Saturday 20th April 2013

  • No contact from Asda
  • A few people tweet me to ask if anything has been resolved. I have to reply in the negative.

Sunday 21st April 2013 - 11.30am

  • Asda Service Team tweet me and ask to make contact by phone.  I request the name of someone within the team so I can speak to them direct.
  • Phil, duty manager of the customer service team assures me that he intends to sort this out today with a positive outcome.  He is sympathetic, understands my anger, expresses that if it was him in this situation he'd also be angry.  He acknowledges my twitter following and again expresses determination to sort the issue out today.  He is going to ring the Blackburn store and find out exactly what happened from their point of view.
  • Phil returns the call a little under an hour later.  The outcome is not good.  The managers that were on duty on Friday are not in the store today.  The duty manager in store today is aware of the situation due to hand-over information.  Phil informs me that this will not be resolved today.  He is ringing me on Monday at 12 noon to update me on the situation.
  • I feel deflated.

I am disappointed that the weekend duty manager at the Blackburn store knew of the situation but has not contacted me to confirm if the till balanced or not at the end of the day on Friday.  I am even more disappointed by the fact that Phil from the service team was able to make a confident promise to sort this out and then not see that through.  Phil asked me how I expected this to be resolved.  I explained that I expect it not to happen in the first place.  I expect the Asda store in Blackburn to be able to cash a till up and return my money immediately.  I expect that this not-so-rare event to have been addressed and for it not to be happening in a day and age where we rely so heavily on electronic systems.  I expect to be kept up-to-date with developments without me having to turn to social media and my blog to get attention.  I expect customer service to do exactly what it says on the tin and not leave the customer hanging on, waiting, not knowing what the outcome will be.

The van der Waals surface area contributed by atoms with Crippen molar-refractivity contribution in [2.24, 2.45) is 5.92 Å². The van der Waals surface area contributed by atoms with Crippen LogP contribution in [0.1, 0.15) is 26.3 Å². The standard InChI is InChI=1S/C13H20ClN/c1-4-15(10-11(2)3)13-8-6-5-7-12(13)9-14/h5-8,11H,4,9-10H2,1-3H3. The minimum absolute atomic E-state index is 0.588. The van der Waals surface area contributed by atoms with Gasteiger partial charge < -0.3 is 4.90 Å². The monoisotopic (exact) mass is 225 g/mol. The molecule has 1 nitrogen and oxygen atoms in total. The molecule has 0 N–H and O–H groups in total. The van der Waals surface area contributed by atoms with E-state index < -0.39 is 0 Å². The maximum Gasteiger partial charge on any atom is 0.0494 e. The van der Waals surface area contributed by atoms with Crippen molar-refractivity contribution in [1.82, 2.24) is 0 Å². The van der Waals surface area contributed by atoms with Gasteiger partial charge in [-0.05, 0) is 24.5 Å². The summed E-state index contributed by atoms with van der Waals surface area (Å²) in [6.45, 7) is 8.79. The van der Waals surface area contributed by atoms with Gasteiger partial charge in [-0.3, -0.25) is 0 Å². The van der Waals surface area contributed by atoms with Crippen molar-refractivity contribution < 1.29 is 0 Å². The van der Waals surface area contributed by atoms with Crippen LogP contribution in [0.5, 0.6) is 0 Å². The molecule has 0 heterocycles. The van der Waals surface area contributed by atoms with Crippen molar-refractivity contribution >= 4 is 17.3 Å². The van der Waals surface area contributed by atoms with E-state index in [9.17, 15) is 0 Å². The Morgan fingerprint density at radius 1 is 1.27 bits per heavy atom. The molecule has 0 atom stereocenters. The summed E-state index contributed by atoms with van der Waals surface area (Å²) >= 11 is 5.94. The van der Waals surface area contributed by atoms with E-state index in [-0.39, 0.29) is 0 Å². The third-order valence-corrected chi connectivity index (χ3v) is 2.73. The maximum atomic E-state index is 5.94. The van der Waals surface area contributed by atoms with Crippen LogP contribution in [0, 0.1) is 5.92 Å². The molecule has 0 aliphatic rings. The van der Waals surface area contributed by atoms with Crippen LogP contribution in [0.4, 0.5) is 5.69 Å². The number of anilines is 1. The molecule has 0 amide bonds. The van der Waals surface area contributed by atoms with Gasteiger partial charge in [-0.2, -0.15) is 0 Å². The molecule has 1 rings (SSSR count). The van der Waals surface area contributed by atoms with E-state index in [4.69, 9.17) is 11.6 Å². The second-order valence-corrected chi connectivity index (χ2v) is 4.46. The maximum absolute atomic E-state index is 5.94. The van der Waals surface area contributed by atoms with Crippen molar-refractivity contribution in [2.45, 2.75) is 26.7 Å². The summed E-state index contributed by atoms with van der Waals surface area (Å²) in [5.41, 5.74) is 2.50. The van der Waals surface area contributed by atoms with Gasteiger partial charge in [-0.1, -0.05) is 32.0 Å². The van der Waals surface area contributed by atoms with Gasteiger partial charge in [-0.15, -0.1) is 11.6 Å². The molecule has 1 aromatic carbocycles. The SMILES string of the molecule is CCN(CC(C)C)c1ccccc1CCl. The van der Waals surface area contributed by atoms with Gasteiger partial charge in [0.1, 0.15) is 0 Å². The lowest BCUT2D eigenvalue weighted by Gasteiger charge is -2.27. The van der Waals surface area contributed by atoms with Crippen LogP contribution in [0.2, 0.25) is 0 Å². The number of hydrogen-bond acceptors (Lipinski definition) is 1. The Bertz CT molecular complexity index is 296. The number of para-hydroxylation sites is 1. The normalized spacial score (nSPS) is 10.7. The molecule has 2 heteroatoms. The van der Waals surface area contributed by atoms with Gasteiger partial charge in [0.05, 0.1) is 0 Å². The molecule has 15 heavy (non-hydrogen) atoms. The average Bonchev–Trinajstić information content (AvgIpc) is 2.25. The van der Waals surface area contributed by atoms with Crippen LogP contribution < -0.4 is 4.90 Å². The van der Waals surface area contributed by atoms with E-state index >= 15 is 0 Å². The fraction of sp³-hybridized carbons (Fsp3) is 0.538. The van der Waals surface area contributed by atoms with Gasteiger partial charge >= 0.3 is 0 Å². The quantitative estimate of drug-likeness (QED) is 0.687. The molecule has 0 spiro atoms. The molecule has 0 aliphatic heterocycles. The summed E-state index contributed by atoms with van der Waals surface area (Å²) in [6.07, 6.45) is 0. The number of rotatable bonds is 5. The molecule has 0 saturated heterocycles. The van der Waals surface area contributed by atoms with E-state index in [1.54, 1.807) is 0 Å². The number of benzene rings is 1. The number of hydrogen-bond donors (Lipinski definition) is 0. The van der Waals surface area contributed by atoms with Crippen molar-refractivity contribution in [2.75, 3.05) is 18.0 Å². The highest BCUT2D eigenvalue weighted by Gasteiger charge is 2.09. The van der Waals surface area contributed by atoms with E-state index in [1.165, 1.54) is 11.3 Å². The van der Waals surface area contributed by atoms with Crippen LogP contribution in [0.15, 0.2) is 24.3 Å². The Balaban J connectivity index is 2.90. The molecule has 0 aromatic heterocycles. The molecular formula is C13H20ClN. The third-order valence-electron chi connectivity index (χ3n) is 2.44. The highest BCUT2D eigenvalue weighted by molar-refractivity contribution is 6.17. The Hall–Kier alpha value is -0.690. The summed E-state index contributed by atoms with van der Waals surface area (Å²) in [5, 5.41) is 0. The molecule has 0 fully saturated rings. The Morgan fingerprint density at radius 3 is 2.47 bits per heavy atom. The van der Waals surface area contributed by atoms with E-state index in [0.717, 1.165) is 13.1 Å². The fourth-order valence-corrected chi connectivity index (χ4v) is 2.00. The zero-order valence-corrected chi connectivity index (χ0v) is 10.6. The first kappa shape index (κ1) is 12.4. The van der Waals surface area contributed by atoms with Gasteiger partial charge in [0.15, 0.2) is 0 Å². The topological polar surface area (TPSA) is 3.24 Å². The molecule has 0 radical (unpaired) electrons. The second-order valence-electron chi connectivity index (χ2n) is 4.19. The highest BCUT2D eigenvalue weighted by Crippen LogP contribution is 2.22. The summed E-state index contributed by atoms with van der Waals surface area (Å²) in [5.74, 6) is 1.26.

My main concern is that I do not have enough money now to put petrol in my car to be able to travel to work for the next three days.  How is it fair that I am having to be placed in almost financial hardship (albeit for a couple of days) whilst Asda attempt to sort this out?

For those who would query a contingency plan for not having any money available I say to you that my contingency plan is actually having money in my account after budgeting effectively.  It is not my fault that there is an electronic fault on the Adsa chip&pin machines.

If you have found yourself in a similar situation please let me know in the comments.


1 - 22nd April 2013 - 8.30am

  • Phil from Customer Services phone (early) to request my debit card details.  He is going to contact the bank to ensure the payment(s) are returned to my account before our booked phone conversation at noon.  It is hopeful progress.

2 - 12.00 (noon)

  • Phil calls again as promised.  He cannot authorise the return of money to my bank account as the transaction number from Friday has not yet been obtained!!  (three and a half days, and counting...)
  • As a(nother) gesture of goodwill he tells me that there is £100 in cash waiting for me at the Blackburn store to collect on my way home from work.  This is to keep.  Once the original payments are returned to my bank account they are also to keep - I do not have to return to store to 'give any money back'.